It’s For the Birds (pt 2) – The Other Guys
It’s time for part two of my stroll down Bird Memory Lane. This month I’m putting in the birds that are NOT just black and white.
I’ll start with one of my local favorites, the white-faced heron. They’re quite a large bird (the boys are bigger than the girls), probably around two feet tall. They’re so graceful, they’re like ballet dancers. When they’re wading through the water, they hardly make a ripple, their movements are so smooth. They’re beautiful fliers too. With all this elegance, you think they’d have a really pretty call but they sound like a door that needs some WD40!
This rainbow bee-eater flew into my office window. He’s a close relative of the local blue kingfisher, another spectacular bird, but one I haven’t managed to get a photo of. The colors on his feathers were quite iridescent. Gorgeous. While he’s a rare visitor to my house, I’ve seen him quite often up in the mangroves edging Pumicestone Passage about ten minutes walk away.
These guys are the clowns in my garden. Rainbow lorikeets are noisy and quarrelsome and inclined to overdo the fermented nectar. As a friend of mine from England once described them, they look like flying stained glass windows. The colors really are astonishing. By the way, that’s my flowering gum tree. Sadly all the rain in the last couple of years meant that it faded away and died. But wasn’t it lovely in its heyday? There’s another really pretty parrot in the area, the pale-headed rosella, but they’re too shy to stay still for me to whip out the camera and catch them. Here’s a link.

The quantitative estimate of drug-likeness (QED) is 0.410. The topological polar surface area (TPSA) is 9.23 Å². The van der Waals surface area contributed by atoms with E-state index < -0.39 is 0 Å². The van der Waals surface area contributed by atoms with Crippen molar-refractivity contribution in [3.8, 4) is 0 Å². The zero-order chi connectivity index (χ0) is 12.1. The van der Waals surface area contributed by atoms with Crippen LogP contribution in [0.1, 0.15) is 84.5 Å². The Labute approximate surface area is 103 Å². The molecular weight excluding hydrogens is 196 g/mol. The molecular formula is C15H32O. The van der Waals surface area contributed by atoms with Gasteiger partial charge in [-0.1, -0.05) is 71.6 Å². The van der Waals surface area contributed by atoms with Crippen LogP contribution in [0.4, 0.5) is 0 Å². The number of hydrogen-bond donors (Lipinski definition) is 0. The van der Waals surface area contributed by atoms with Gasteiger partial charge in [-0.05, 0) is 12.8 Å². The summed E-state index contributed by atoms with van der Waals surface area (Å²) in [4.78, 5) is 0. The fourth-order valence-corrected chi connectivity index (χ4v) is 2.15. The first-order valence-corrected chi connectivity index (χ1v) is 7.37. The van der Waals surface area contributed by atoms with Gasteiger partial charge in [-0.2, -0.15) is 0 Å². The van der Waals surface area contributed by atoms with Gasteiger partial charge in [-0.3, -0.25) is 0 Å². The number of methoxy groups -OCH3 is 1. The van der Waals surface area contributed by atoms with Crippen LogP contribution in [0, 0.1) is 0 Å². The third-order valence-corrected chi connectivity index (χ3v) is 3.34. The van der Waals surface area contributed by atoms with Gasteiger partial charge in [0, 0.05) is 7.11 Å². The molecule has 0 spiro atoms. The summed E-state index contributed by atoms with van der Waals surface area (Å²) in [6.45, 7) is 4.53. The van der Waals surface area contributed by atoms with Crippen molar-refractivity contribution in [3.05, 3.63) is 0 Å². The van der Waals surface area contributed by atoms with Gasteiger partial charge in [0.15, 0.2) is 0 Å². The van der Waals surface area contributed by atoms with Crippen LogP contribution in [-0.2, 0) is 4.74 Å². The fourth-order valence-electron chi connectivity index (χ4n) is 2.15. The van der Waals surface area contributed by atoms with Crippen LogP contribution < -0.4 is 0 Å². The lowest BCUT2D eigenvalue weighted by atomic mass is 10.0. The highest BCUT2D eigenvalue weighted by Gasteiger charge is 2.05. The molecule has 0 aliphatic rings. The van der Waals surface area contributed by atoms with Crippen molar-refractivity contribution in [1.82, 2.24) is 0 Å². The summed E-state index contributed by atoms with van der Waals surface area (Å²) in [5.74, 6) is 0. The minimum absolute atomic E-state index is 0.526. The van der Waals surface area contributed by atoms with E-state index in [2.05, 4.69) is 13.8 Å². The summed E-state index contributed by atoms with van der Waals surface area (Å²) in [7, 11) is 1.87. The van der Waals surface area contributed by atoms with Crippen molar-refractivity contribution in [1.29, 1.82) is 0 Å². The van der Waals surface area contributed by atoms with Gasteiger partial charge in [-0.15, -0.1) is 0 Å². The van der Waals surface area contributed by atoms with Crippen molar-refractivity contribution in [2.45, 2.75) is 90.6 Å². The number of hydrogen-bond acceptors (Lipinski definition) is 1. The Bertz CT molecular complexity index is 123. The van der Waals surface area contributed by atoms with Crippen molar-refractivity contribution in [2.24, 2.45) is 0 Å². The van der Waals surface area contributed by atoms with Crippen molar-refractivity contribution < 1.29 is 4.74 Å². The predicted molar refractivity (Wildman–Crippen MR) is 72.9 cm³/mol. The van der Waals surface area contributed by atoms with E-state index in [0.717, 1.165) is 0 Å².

As you can see, we’re spoiled for choice here when it comes to spectacular parrots. I love the pink and gray tuxedo on the local galahs who are very common in the area. The white birds are corellas who are almost as noisy as the lorikeets and come around in huge numbers for a couple of months a year. I love the black cockatoos – their appearance is generally a sign of rain. I love their call. The spectacular green and red parrots are a very occasional visitor to my house, but I cheated and took the photo of these two king parrots at Australia Zoo which isn’t far away.
I’ll finish up with the bush stone curlew, which has the most unearthly call. We don’t actually get them where I live now, although they were very common on the farm when I grew up. On a still night, that eerie cry sends shivers down your spine – it sounds like lost souls wailing for blood! Here’s the call. I snapped this handsome fellow at the City Botanic Gardens in Brisbane. He stood completely still no matter how close I came. Clearly he was convinced that bit of bunting hid him from view!